But don't take my paltry word for it. Read Santorum's ridiculous call for the laity to oversee all activities of the Church in America in his July 12 Catholic Online op-ed piece “Fishers of Men.” Then read this literary counterpoint by Liz Marcs in her LiveJournal entry “When You Wake The Black Man from Boston, Nicholas Scratch Will Surely Come To Call.” It's an eye-opener, lyrically phrased.
If you have forgotten the tale behind the references, swing by and read an online copy of the Steven Vincent Benet short story “The Devil and Danial Webster,” just to trigger your synapses.
via Pammy's Lollygaggin
Following the disaster in London . . .
East Anglian Ambulance Service have launched a national "In case of
Emergency ( ICE )" campaign with the support of Falklands war hero,
The idea is that you store the word " I C E " in your mobile phone
address book, and against it enter the number of the person you would
want to be contacted "In Case of Emergency".
In an emergency situation ambulance and hospital staff will then be able
to quickly find out who your next of kin are and be able to contact
them. It's so simple that everyone can do it.
Please will you also email this to everybody in your address book, it
won't take too many 'forwards' before everybody will know about this. It
really could save your life, or put a loved one's mind at rest.
For more than one contact name ICE1, ICE2, ICE3 etc.
Tuesday, July 19, 2005
I just took the wife to work. She's managed to let her driver's license run out over a technicality involving names and social security numbers. So I drove her to work on three hours of sleep. I'll be the first to admit I was grumpy. But only a mile from the house found my pleasant, albeit scorchingly hot, jaunt to town rendered into a "slow boat to China" agonal trek. All because of a phreaking Prius.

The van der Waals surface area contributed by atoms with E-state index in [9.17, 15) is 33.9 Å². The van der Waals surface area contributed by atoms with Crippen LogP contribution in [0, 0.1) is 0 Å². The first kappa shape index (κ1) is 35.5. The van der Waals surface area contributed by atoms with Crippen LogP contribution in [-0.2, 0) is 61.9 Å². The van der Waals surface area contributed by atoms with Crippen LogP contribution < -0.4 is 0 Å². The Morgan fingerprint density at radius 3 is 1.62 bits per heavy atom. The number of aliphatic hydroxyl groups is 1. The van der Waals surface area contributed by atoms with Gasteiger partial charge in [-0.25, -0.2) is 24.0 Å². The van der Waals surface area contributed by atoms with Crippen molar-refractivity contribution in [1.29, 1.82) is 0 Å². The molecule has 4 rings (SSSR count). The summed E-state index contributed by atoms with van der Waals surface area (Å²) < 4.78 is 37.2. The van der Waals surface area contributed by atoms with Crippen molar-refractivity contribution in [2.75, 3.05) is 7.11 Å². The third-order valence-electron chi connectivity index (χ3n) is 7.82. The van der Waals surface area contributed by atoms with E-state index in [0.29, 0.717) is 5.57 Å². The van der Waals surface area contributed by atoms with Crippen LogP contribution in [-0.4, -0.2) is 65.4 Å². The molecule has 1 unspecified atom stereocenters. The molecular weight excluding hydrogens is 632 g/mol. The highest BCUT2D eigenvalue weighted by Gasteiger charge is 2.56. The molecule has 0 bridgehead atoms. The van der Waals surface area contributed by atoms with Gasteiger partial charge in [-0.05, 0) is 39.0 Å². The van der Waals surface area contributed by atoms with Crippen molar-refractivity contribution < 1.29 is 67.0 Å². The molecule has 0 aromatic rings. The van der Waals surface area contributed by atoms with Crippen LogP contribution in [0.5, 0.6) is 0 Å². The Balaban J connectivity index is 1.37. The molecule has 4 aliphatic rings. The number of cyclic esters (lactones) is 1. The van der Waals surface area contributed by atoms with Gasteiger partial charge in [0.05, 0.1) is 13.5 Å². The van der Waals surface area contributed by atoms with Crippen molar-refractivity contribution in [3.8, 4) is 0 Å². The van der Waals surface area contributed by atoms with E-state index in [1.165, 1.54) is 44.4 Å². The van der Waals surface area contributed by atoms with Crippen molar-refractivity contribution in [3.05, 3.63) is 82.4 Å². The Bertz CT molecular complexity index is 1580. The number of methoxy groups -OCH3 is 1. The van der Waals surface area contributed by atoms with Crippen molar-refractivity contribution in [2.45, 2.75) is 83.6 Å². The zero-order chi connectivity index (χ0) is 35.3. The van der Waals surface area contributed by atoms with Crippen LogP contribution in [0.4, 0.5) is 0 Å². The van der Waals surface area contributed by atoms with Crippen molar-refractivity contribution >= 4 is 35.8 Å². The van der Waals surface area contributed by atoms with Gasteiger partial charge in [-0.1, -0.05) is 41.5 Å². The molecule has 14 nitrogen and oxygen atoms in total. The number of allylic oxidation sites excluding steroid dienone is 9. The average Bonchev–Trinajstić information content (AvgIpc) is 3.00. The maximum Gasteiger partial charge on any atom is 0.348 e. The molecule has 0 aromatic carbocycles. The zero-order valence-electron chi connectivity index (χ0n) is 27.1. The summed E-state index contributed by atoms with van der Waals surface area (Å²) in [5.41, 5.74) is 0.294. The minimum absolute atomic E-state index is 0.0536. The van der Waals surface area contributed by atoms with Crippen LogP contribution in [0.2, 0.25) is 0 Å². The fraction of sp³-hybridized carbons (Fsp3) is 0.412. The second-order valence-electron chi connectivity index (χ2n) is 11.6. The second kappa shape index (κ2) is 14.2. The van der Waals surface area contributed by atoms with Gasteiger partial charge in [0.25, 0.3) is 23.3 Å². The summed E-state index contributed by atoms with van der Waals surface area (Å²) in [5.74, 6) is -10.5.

It was a dark, smoke gray. The windows were tinted. License plate is a vanity which reads "PRRRRR." Spoiler on the rear deck (as if!) blocks any chance of a view through the windshield of oncoming traffic. And the car is all over the road. First off to the side with the tires on the gravel verge and then kissing the center line with a 14 yard Mack Truck coming on. At the stop sign, it just sits. Hole after hole in traffic ignored. My blood pressure climbs higher and higher. One minute, two, then three minutes of sitting behind this car. Finally I start to back up to go around it and it takes off into an available hole. I follow.
More meaningless meandering. I climb onto the rear bumper and angrily flash my lights as the Prius does 30 in a 50. It pulls to the right two feet with a steady stream of traffic coming at us in the opposite lane. Not enough room to pass. I seethe.